Gordon S. Jones, managing director of the Harvard Innovation Lab, is set to leave for Boise State University at the start of June. Jones will join BSU as the founding dean of its new innovation college, which will enroll students for the first time this fall.
Jones, a former Harvard Business School admissions officer, joined the i-lab in 2011 as its first managing director and oversaw its development into an institutional resource and space for students across the University. Approximately 3,800 students made use of the i-lab in the past year, Jones said.
“[Jones] joined the i-lab when it was just an embryonic idea, and when it was unclear how to get broad-based support for the i-lab across Harvard,” said i-lab Faculty Chair Joseph B. Lassiter. “Today, the... results are in, and the progress is quite simply amazing.”
Harvard has not yet announced Jones’s successor, who will be chosen by an advisory board made up of the University deans and provost, Jones said. While Jones said he is not an “official participant in the evaluation, screening, or hiring” process, he was “confident” that i-lab Director Jodi Goldstein would be evaluated as a candidate.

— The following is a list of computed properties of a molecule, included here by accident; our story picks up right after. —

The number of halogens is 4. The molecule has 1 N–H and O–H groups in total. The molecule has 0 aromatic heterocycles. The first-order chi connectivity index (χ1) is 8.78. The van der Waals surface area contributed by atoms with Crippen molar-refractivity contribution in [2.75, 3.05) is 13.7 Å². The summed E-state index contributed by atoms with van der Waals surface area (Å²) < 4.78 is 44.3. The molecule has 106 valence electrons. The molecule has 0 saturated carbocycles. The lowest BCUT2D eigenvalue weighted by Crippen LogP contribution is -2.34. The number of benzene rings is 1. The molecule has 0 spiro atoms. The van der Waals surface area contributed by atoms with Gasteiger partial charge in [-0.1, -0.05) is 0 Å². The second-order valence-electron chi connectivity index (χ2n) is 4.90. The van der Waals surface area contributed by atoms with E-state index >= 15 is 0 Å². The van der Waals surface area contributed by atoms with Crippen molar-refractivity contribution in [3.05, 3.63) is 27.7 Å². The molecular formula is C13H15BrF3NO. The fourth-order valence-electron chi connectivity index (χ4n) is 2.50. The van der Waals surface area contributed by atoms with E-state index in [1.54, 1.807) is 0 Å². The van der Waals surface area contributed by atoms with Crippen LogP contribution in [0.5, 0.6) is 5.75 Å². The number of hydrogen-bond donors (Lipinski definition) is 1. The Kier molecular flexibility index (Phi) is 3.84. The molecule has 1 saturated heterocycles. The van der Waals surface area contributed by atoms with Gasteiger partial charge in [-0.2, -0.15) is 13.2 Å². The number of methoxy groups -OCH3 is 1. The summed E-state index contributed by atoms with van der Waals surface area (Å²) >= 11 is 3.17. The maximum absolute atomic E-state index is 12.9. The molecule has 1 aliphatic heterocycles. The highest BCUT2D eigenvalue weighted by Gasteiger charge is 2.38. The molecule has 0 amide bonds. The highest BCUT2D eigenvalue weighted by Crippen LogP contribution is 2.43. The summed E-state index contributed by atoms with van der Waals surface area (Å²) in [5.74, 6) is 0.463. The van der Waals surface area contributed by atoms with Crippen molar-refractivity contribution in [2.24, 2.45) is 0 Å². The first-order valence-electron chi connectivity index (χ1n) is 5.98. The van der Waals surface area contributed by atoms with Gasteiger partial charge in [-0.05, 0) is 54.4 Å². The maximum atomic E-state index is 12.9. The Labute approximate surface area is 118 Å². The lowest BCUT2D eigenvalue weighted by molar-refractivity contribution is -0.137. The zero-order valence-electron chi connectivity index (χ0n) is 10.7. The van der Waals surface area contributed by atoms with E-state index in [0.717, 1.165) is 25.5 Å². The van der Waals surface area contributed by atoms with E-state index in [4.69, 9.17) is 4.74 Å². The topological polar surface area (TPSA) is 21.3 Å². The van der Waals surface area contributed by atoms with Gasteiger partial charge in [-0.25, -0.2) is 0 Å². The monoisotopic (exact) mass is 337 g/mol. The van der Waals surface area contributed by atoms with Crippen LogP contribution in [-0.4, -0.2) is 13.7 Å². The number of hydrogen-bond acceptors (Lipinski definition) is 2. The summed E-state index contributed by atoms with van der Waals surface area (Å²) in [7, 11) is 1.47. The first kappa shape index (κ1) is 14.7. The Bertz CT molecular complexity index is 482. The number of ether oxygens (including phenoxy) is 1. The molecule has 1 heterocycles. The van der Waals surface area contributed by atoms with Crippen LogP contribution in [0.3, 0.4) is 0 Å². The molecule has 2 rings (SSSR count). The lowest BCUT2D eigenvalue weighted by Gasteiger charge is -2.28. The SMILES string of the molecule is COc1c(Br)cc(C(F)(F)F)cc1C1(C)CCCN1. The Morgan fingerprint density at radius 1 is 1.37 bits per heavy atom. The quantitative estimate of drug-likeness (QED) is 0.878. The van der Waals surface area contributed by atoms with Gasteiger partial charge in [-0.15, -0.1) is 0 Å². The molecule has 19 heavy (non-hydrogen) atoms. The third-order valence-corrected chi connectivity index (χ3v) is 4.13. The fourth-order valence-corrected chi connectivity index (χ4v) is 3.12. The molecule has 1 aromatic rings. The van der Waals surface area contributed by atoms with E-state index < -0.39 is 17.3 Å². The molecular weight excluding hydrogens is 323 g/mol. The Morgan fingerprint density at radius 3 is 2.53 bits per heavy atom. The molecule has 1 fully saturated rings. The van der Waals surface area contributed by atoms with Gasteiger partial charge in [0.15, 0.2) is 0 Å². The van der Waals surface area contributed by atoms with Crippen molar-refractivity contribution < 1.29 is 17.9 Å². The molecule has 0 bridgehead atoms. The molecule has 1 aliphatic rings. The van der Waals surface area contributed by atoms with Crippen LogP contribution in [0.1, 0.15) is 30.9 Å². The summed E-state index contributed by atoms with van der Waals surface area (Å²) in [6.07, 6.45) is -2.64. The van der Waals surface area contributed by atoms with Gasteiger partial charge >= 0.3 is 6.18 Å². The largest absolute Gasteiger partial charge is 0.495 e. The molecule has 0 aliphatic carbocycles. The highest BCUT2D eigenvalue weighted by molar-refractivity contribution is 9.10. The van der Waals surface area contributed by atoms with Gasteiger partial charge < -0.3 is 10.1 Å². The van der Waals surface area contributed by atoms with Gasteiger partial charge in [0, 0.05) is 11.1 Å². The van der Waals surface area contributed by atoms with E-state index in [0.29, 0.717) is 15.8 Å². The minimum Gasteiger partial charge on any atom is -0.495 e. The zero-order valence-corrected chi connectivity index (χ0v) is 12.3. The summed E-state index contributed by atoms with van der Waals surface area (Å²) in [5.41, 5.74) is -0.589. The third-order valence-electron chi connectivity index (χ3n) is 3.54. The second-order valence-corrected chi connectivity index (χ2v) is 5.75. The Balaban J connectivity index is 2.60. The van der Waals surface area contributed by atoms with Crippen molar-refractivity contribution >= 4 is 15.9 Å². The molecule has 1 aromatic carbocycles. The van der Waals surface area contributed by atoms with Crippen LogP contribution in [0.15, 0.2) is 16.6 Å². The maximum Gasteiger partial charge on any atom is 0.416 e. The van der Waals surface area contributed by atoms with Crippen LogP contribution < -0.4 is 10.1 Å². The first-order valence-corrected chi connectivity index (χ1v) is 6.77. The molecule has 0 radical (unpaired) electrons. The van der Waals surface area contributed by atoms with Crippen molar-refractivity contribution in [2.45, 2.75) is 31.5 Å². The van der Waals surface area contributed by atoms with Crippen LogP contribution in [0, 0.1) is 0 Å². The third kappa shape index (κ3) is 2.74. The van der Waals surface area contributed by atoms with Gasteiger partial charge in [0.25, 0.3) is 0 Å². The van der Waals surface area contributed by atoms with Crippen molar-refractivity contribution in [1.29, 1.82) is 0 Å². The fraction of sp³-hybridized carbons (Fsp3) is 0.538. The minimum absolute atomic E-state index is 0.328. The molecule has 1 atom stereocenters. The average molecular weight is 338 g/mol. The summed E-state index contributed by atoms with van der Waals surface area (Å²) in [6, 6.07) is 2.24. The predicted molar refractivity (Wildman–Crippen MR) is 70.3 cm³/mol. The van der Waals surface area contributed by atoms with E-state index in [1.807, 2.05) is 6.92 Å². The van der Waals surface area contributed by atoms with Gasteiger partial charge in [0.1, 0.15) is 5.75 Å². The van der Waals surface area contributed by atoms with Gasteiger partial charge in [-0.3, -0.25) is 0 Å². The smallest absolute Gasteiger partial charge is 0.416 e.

Goldstein declined to comment on the status of the selection process or her possible candidacy. She said she expected Jones’s replacement will be announced in the near future.
Jones will continue to lead the i-lab until the end of the academic year, assisting with the transition process once a replacement has been found.
Goldstein said that while students and faculty could expect “continuity and consistency” in the i-lab’s services over the next semester, Jones’s departure could represent a possible moment for change and reform at the i-lab.
“It’s a great time for the i-lab to possibly reimagine our organizational structure,” Goldstein said.
According to Mark J. Rudin, vice president of research at BSU, Jones was sought after because of his extensive work at the i-lab. Jones has already begun building a relationship with his future colleagues at BSU, Rudin added.
Though Jones said that a move from Harvard to a “public university out West [was] a little unconventional,” he highlighted the “spirit of experimentation” as common across the two schools.
“It’s a natural next step when you look at me as someone who’s a builder,” he said. “I like to go into higher-ed institutions where there’s opportunity.”
—Staff writer Ignacio Sabate can be reached at firstname.lastname@example.org . Follow him on Twitter @TheIggySabate.
—Staff writer Luca F. Schroeder can be reached at email@example.com. Follow him on Twitter @lucaschroeder.
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